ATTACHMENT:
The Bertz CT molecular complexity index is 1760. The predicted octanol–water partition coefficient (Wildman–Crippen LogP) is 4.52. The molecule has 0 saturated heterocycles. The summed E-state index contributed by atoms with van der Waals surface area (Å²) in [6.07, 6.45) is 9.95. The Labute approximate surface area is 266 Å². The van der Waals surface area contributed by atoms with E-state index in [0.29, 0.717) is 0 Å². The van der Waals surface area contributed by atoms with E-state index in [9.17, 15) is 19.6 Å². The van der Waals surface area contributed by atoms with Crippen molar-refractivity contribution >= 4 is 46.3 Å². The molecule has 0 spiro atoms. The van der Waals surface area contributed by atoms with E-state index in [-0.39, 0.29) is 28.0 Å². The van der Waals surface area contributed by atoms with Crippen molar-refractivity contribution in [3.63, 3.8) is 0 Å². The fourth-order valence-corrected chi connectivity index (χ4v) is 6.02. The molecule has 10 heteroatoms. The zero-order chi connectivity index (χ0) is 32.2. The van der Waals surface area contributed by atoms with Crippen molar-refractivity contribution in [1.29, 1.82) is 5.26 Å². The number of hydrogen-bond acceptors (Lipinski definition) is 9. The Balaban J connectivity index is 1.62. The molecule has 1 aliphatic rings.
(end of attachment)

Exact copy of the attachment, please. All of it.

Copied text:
The Bertz CT molecular complexity index is 1760. The predicted octanol–water partition coefficient (Wildman–Crippen LogP) is 4.52. The molecule has 0 saturated heterocycles. The summed E-state index contributed by atoms with van der Waals surface area (Å²) in [6.07, 6.45) is 9.95. The Labute approximate surface area is 266 Å². The van der Waals surface area contributed by atoms with E-state index in [0.29, 0.717) is 0 Å². The van der Waals surface area contributed by atoms with E-state index in [9.17, 15) is 19.6 Å². The van der Waals surface area contributed by atoms with Crippen molar-refractivity contribution >= 4 is 46.3 Å². The molecule has 0 spiro atoms. The van der Waals surface area contributed by atoms with E-state index in [-0.39, 0.29) is 28.0 Å². The van der Waals surface area contributed by atoms with Crippen molar-refractivity contribution in [3.63, 3.8) is 0 Å². The fourth-order valence-corrected chi connectivity index (χ4v) is 6.02. The molecule has 10 heteroatoms. The zero-order chi connectivity index (χ0) is 32.2. The van der Waals surface area contributed by atoms with Crippen molar-refractivity contribution in [1.29, 1.82) is 5.26 Å². The number of hydrogen-bond acceptors (Lipinski definition) is 9. The Balaban J connectivity index is 1.62. The molecule has 1 aliphatic rings.